Ellen Page gave a moving speech on Valentine's Day about being brave and being herself — a lesbian!
Valentine's Day was extra special for Ellen Page: It was the day the Juno star came out of the closet as a lesbian!
At the 2014 inaugural Human Rights Campaign's Time To Thrive Conference, Page delivered a touching speech in which she confirmed a lot of suspicions dating back to 2008.
"I'm here today because I am gay," Page declared, pausing for a standing ovation (go girl!). "And because maybe I can make a difference. To help others have an easier and more hopeful time. Regardless, for me, I feel a personal obligation and a social responsibility."
She continued, "I am tired of hiding and I am tired of lying by omission. I suffered for years because I was scared to be out. My spirit suffered, my mental health suffered and my relationships suffered. And I'm standing here today, with all of you, on the other side of all that pain."
Page's speech also touched on the crushing Hollywood standards of perfection and the expectations and speculation that being in the public eye brings. Speculation like, uh, that she was dating Alexander Skarsgård, perhaps? At least we know now that he's 100 percent not her type. You can watch her full speech below:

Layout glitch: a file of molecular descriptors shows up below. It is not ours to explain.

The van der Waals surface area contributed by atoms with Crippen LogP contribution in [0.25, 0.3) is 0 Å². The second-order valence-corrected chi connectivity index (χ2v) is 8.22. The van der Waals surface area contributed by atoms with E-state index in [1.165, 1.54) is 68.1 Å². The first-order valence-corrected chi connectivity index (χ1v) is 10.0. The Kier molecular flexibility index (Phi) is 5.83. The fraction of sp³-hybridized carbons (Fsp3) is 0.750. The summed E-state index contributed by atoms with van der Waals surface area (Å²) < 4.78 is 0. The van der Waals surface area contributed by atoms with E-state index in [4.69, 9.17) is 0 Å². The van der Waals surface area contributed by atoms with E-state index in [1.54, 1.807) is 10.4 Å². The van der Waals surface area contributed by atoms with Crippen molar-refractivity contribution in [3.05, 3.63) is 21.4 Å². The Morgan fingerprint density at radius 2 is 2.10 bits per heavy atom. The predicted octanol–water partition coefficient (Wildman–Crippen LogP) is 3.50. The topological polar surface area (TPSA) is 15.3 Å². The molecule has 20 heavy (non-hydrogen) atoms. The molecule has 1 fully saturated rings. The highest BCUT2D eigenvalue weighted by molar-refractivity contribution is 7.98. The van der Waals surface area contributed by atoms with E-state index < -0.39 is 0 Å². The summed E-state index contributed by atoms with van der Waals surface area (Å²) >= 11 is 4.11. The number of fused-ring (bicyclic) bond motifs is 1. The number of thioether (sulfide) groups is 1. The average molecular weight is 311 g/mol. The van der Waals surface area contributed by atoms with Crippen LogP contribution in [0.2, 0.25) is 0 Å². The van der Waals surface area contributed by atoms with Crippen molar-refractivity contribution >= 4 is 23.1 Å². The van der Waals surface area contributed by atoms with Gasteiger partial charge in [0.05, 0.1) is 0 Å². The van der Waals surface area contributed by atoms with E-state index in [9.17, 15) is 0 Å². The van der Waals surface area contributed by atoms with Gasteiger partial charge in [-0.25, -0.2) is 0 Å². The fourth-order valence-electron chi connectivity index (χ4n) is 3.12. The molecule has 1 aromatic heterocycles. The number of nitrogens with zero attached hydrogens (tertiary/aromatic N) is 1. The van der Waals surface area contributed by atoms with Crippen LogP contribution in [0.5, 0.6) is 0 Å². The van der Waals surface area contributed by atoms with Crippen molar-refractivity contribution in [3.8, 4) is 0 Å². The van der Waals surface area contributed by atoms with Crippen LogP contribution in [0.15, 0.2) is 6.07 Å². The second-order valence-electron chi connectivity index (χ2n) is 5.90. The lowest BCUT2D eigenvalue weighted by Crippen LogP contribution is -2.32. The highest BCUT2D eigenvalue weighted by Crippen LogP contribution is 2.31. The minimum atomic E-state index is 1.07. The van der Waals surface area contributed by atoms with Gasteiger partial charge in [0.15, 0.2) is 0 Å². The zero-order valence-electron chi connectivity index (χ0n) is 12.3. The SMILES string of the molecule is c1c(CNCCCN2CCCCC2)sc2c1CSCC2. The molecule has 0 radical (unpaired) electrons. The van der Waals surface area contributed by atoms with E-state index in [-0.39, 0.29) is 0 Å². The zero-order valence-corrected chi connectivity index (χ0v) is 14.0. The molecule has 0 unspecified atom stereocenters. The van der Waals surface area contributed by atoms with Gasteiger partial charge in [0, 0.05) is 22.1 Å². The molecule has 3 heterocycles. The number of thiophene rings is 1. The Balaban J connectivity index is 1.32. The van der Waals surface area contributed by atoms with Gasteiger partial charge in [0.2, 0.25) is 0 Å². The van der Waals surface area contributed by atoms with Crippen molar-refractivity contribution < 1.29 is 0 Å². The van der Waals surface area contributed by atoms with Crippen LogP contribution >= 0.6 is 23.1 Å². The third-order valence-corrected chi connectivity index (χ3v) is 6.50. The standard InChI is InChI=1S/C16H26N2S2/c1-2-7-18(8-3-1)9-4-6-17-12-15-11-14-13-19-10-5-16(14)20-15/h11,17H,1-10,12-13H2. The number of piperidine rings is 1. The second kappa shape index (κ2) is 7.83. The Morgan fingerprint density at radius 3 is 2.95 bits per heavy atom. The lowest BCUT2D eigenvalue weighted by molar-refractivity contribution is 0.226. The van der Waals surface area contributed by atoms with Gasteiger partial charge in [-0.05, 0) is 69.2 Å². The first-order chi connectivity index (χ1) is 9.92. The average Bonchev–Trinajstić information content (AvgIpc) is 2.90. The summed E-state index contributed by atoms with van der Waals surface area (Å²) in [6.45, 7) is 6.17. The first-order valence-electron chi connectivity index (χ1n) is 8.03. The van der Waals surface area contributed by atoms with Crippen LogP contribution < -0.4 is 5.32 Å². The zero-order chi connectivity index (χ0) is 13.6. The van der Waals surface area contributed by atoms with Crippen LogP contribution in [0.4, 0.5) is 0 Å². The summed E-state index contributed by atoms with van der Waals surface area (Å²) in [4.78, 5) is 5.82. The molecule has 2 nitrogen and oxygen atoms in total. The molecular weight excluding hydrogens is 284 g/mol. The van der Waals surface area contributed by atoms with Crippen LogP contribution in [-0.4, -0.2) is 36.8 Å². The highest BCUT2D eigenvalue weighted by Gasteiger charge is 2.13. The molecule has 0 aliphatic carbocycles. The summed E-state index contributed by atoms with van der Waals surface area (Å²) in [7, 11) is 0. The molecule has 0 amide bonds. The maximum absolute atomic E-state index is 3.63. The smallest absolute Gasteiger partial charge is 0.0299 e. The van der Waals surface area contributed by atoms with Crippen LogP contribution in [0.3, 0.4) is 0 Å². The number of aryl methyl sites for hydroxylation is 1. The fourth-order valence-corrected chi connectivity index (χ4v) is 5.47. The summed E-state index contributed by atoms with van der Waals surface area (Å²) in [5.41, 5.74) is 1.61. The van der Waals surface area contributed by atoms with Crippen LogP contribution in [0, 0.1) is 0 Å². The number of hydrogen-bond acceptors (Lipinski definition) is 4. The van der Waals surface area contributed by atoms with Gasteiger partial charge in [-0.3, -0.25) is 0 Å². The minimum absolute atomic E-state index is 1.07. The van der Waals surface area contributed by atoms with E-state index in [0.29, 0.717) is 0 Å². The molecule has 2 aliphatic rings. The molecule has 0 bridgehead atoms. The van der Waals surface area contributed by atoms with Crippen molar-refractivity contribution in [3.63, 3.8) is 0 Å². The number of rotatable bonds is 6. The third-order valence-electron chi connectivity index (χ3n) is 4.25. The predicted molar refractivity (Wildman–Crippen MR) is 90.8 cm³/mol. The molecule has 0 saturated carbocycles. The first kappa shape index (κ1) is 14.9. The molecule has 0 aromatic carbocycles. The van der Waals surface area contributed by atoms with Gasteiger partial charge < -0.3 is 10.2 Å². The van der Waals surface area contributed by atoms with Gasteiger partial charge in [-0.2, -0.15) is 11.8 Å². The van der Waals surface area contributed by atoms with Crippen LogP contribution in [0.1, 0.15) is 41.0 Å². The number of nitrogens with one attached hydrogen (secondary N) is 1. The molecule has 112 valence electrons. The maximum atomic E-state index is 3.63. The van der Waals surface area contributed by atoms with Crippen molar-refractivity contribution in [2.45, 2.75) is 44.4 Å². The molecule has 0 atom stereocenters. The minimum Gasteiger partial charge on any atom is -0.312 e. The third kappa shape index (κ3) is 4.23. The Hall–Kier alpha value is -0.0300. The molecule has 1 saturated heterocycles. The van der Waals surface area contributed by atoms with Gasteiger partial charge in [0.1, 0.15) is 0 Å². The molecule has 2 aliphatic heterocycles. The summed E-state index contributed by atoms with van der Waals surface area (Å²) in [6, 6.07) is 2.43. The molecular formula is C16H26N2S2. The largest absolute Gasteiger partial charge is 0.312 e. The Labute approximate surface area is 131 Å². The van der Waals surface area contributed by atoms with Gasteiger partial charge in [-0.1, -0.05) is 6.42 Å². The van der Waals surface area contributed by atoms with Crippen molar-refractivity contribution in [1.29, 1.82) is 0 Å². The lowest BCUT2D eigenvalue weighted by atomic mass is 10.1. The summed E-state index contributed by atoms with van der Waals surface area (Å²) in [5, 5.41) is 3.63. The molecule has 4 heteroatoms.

Incidentally, it's not the first time Page has said she's gay. In 2008, the preternaturally youthful starlet poked fun at speculation surrounding her sexuality when she hosted Saturday Night Live.
In the sketch, Page comes home from a Melissa Etheridge concert and gushes about the experience to Andy Samberg. "It was so inspiring! And then the Indigo Girls came out! Ahhh! And then Ellen DeGeneres did this bit about being in the closet when she was young and I was like — ahhh! And it was so funny and so true, and I didn't know what to do with myself!"
Samberg then asks if she "went gay" at the show, to which she replies, "I just feel like an oil lamp that's never been lit. And now I'm finally burning bright with sister fire!"
It's unclear if Page now would celebrate those comments or be embarrassed at proliferating stereotypes further. In any case, see? There's always a kernel of truth in humor. A kernel or, in this case, an entire Iowa-sized cornfield. Congrats, Ellen Page!